Facebook users fall into two categories: giggly and serious. Facebook user experience could be better if Facebook took this dichotomy into account. Ignoring the difference pushes apps to be giggly and serious users to be unhappy.
Giggly 75% like pokes, quizzes, pic forwarding, fun games, selling friends, glitter on profiles. They express themselves through style and interact with friends using the mouse.
Serious 25% like bookmark import, utility apps, discussions. They express themselves with text and pictures containing them and interact with friends using the keyboard.
Because you’re reading this, and made this far, you’re serious. (Giggly users tend to not read much at all, certainly not blobs of text, and quite certainly not my blog.) Let me tell you a few things about the giggly majority and propose how to make Facebook better for both giggly and serious users.
Giggly users are
- less educated
- less likely to have credit cards
- far less likely employed
- more suburban and rural
- more frequently female.
Giggly users love to have fun with their friends, love to chit-chat and giggle, forward things easily and without a second thought. Giggly users generally don’t review applications because it requires typing. They don’t visit the about pages much. The prototypical giggly user is a female teenager who might later go to a party school to major in English.
You’re far more familiar with the serious users. Serious users are Harvard students, Silicon Valley types who use Facebook for professional networking, young professionals, etc. Serious users vote in primaries, care about privacy, understand the importance of financial planning, and are somewhat hesitant about the exposure of personal information by social networks. Serious users dislike the apps, infrequently use them, but write many of the reviews. Their notion of fun on Facebook is Scrabulous. Serious users are a bit boring. They make up for it by extreme sports and odd personal styles. The prototypical serious users are you and I. (Facebook employees and shareholders are also serious Facebook users.)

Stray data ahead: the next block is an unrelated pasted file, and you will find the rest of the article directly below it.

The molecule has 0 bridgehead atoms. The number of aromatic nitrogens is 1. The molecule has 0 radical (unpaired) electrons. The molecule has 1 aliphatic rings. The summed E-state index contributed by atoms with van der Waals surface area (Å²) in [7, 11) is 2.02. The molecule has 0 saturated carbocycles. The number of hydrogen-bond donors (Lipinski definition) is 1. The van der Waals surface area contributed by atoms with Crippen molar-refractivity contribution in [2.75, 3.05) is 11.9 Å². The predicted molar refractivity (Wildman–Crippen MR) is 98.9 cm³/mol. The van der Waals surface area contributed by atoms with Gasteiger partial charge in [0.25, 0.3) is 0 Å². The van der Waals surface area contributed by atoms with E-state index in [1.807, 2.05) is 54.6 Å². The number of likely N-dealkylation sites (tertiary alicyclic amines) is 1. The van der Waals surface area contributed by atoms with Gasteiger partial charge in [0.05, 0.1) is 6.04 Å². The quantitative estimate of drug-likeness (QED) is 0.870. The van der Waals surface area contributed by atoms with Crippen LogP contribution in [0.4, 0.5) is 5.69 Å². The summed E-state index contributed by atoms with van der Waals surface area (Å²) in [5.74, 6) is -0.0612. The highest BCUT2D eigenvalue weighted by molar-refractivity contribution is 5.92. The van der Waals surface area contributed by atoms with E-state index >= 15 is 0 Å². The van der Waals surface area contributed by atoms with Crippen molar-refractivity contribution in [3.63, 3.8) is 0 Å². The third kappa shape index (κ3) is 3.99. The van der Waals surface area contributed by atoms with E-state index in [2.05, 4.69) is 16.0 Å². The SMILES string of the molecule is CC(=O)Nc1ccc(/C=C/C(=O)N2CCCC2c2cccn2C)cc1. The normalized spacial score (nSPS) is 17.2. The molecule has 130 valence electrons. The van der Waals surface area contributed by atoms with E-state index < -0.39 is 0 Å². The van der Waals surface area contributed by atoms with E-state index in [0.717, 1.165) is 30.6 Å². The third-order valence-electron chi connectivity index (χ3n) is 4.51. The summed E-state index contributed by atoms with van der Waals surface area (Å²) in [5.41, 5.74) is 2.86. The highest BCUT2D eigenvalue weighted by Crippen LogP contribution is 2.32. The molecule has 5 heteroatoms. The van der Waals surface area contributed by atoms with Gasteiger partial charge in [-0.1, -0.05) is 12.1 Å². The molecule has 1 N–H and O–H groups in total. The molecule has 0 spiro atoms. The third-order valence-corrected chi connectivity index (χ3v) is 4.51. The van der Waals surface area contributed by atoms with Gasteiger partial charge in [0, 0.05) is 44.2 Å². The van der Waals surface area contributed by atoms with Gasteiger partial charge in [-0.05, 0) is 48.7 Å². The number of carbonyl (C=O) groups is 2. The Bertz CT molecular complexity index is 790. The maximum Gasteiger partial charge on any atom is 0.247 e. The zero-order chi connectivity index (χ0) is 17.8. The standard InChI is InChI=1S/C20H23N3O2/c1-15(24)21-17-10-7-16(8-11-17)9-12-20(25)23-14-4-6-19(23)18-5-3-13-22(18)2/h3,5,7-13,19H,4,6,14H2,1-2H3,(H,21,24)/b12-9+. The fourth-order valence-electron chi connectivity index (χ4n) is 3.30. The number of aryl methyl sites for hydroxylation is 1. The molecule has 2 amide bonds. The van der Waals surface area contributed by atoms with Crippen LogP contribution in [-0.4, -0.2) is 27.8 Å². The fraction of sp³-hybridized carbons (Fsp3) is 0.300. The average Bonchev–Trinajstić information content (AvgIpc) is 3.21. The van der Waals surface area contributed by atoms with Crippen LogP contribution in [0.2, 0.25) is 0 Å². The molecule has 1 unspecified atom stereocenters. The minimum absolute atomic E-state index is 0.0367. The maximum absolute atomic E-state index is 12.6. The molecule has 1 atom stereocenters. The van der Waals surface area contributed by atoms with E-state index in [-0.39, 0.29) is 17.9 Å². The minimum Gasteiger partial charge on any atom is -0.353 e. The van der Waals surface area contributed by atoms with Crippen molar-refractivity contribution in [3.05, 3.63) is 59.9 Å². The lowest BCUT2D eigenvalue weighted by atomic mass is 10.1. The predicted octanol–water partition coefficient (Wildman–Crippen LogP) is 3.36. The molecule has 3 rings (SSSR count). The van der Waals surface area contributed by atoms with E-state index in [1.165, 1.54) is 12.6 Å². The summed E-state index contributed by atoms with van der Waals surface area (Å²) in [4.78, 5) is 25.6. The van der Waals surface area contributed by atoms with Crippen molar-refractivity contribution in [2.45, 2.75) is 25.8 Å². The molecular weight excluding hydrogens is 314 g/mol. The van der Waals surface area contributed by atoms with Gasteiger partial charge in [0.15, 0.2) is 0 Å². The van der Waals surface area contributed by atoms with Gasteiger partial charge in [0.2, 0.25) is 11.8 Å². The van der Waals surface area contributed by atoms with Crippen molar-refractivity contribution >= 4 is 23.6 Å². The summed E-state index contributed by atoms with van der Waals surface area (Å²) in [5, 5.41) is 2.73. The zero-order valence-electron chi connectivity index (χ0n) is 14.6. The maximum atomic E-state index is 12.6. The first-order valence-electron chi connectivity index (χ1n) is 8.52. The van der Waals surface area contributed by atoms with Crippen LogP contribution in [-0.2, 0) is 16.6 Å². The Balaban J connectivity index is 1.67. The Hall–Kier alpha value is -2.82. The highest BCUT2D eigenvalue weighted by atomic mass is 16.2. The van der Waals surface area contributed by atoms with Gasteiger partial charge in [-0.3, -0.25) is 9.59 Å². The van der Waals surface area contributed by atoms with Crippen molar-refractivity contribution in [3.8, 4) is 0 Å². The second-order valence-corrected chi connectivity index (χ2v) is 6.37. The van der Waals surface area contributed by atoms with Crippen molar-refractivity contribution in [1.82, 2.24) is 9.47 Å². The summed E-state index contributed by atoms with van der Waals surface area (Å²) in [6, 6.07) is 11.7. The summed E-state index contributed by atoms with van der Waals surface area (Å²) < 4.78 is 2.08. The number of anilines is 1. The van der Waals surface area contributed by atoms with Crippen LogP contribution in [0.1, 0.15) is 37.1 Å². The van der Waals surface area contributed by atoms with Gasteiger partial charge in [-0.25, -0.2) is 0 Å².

- Giggly users send a bunch of giggly communication to the serious users, for whom it’s annoying noise that drowns the signal from serious friends
- Giggly users want more self-expression tools, which Facebook won’t create because of concern about serious users, who will hate them and cry “MySpace”
Solution: Have each user and each app self-elect into giggly or serious categories and treat them differently.
API calls returning list of friends, friend selectors, etc., should, by default, only return giggly friends for giggly apps and serious friends for serious apps. There should be a way to override this with some difficulty and user involvement.
Giggly users should be given tools to create different backgrounds for their profiles with different text colors and an option to play music on load. The default text color for giggly users should be pink, on a purple background with starbursts. Facebook should partner with RockYou to enable displaying the profile owner’s name in her favorite style of glitter, and a larger font. Latest photo album should start playing as a slide show on load. Applications should be given hooks into these extra self-expression tools, allowing iLike to set the song to play on load, etc. Self-expression should reign supreme.